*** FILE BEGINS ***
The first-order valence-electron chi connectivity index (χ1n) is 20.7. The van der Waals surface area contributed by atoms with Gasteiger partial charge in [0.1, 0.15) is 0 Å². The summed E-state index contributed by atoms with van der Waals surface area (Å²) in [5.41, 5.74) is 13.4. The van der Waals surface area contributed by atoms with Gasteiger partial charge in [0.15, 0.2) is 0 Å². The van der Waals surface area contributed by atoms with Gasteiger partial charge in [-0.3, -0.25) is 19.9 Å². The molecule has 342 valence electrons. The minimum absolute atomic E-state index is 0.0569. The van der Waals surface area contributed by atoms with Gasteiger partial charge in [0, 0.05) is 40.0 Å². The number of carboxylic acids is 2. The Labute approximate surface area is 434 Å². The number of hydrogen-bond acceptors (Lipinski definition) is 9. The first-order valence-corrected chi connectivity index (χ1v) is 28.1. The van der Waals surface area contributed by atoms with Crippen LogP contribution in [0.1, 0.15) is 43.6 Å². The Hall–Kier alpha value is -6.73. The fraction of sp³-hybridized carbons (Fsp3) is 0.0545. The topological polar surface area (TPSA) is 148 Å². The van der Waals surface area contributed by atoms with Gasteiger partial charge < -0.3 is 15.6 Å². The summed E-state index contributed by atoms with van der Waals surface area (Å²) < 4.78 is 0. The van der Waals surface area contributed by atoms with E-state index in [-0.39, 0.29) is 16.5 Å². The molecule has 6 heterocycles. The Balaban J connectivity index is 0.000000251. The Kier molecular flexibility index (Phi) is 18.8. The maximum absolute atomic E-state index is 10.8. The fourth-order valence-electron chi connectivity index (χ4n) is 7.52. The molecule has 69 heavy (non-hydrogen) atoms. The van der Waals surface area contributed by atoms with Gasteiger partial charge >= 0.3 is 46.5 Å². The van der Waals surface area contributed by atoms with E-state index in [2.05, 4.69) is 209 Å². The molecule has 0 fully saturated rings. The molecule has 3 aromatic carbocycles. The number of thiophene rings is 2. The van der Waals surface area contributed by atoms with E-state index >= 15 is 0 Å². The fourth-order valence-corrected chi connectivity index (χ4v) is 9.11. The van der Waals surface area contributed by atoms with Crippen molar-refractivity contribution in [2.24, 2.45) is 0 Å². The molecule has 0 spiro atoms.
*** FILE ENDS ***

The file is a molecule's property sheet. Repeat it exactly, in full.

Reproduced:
The first-order valence-electron chi connectivity index (χ1n) is 20.7. The van der Waals surface area contributed by atoms with Gasteiger partial charge in [0.1, 0.15) is 0 Å². The summed E-state index contributed by atoms with van der Waals surface area (Å²) in [5.41, 5.74) is 13.4. The van der Waals surface area contributed by atoms with Gasteiger partial charge in [0.15, 0.2) is 0 Å². The van der Waals surface area contributed by atoms with Gasteiger partial charge in [-0.3, -0.25) is 19.9 Å². The molecule has 342 valence electrons. The minimum absolute atomic E-state index is 0.0569. The van der Waals surface area contributed by atoms with Gasteiger partial charge in [0, 0.05) is 40.0 Å². The number of carboxylic acids is 2. The Labute approximate surface area is 434 Å². The number of hydrogen-bond acceptors (Lipinski definition) is 9. The first-order valence-corrected chi connectivity index (χ1v) is 28.1. The van der Waals surface area contributed by atoms with Crippen LogP contribution in [0.1, 0.15) is 43.6 Å². The Hall–Kier alpha value is -6.73. The fraction of sp³-hybridized carbons (Fsp3) is 0.0545. The topological polar surface area (TPSA) is 148 Å². The van der Waals surface area contributed by atoms with Gasteiger partial charge < -0.3 is 15.6 Å². The summed E-state index contributed by atoms with van der Waals surface area (Å²) < 4.78 is 0. The van der Waals surface area contributed by atoms with E-state index in [-0.39, 0.29) is 16.5 Å². The molecule has 6 heterocycles. The Balaban J connectivity index is 0.000000251. The Kier molecular flexibility index (Phi) is 18.8. The maximum absolute atomic E-state index is 10.8. The fourth-order valence-electron chi connectivity index (χ4n) is 7.52. The molecule has 69 heavy (non-hydrogen) atoms. The van der Waals surface area contributed by atoms with Gasteiger partial charge >= 0.3 is 46.5 Å². The van der Waals surface area contributed by atoms with E-state index in [2.05, 4.69) is 209 Å². The molecule has 0 fully saturated rings. The molecule has 3 aromatic carbocycles. The number of thiophene rings is 2. The van der Waals surface area contributed by atoms with E-state index >= 15 is 0 Å². The fourth-order valence-corrected chi connectivity index (χ4v) is 9.11. The van der Waals surface area contributed by atoms with Crippen molar-refractivity contribution in [2.24, 2.45) is 0 Å². The molecule has 0 spiro atoms.